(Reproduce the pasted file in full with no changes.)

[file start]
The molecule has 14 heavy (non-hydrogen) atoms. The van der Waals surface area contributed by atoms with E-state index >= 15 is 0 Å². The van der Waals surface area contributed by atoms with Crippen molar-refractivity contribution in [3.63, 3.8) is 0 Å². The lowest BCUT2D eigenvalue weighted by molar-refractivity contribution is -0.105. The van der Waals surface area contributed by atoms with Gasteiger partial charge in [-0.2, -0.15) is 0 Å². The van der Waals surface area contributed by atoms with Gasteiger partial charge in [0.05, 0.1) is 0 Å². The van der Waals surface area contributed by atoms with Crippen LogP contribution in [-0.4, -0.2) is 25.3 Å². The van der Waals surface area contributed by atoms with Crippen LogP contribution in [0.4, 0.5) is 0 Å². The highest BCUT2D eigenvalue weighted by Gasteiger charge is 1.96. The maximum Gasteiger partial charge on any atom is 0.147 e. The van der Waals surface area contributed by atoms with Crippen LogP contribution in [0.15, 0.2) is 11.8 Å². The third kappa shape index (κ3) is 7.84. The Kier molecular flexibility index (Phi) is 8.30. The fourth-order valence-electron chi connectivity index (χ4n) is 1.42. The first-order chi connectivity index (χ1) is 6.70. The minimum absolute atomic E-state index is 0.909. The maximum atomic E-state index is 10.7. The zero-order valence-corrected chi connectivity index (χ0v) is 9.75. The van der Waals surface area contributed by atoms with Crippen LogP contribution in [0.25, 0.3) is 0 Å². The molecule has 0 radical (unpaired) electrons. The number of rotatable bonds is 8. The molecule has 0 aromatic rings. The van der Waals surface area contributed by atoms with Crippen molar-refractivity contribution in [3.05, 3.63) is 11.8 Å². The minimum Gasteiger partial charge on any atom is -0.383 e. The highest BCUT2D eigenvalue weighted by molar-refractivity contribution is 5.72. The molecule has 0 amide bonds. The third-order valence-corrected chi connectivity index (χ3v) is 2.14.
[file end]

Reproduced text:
The molecule has 14 heavy (non-hydrogen) atoms. The van der Waals surface area contributed by atoms with E-state index >= 15 is 0 Å². The van der Waals surface area contributed by atoms with Crippen molar-refractivity contribution in [3.63, 3.8) is 0 Å². The lowest BCUT2D eigenvalue weighted by molar-refractivity contribution is -0.105. The van der Waals surface area contributed by atoms with Gasteiger partial charge in [-0.2, -0.15) is 0 Å². The van der Waals surface area contributed by atoms with Gasteiger partial charge in [0.05, 0.1) is 0 Å². The van der Waals surface area contributed by atoms with Crippen LogP contribution in [-0.4, -0.2) is 25.3 Å². The van der Waals surface area contributed by atoms with Crippen LogP contribution in [0.4, 0.5) is 0 Å². The highest BCUT2D eigenvalue weighted by Gasteiger charge is 1.96. The maximum Gasteiger partial charge on any atom is 0.147 e. The van der Waals surface area contributed by atoms with Crippen LogP contribution in [0.15, 0.2) is 11.8 Å². The third kappa shape index (κ3) is 7.84. The Kier molecular flexibility index (Phi) is 8.30. The fourth-order valence-electron chi connectivity index (χ4n) is 1.42. The first-order chi connectivity index (χ1) is 6.70. The minimum absolute atomic E-state index is 0.909. The maximum atomic E-state index is 10.7. The zero-order valence-corrected chi connectivity index (χ0v) is 9.75. The van der Waals surface area contributed by atoms with Crippen LogP contribution in [0.25, 0.3) is 0 Å². The molecule has 0 radical (unpaired) electrons. The number of rotatable bonds is 8. The molecule has 0 aromatic rings. The van der Waals surface area contributed by atoms with Crippen molar-refractivity contribution in [3.05, 3.63) is 11.8 Å². The minimum Gasteiger partial charge on any atom is -0.383 e. The highest BCUT2D eigenvalue weighted by molar-refractivity contribution is 5.72. The molecule has 0 amide bonds. The third-order valence-corrected chi connectivity index (χ3v) is 2.14.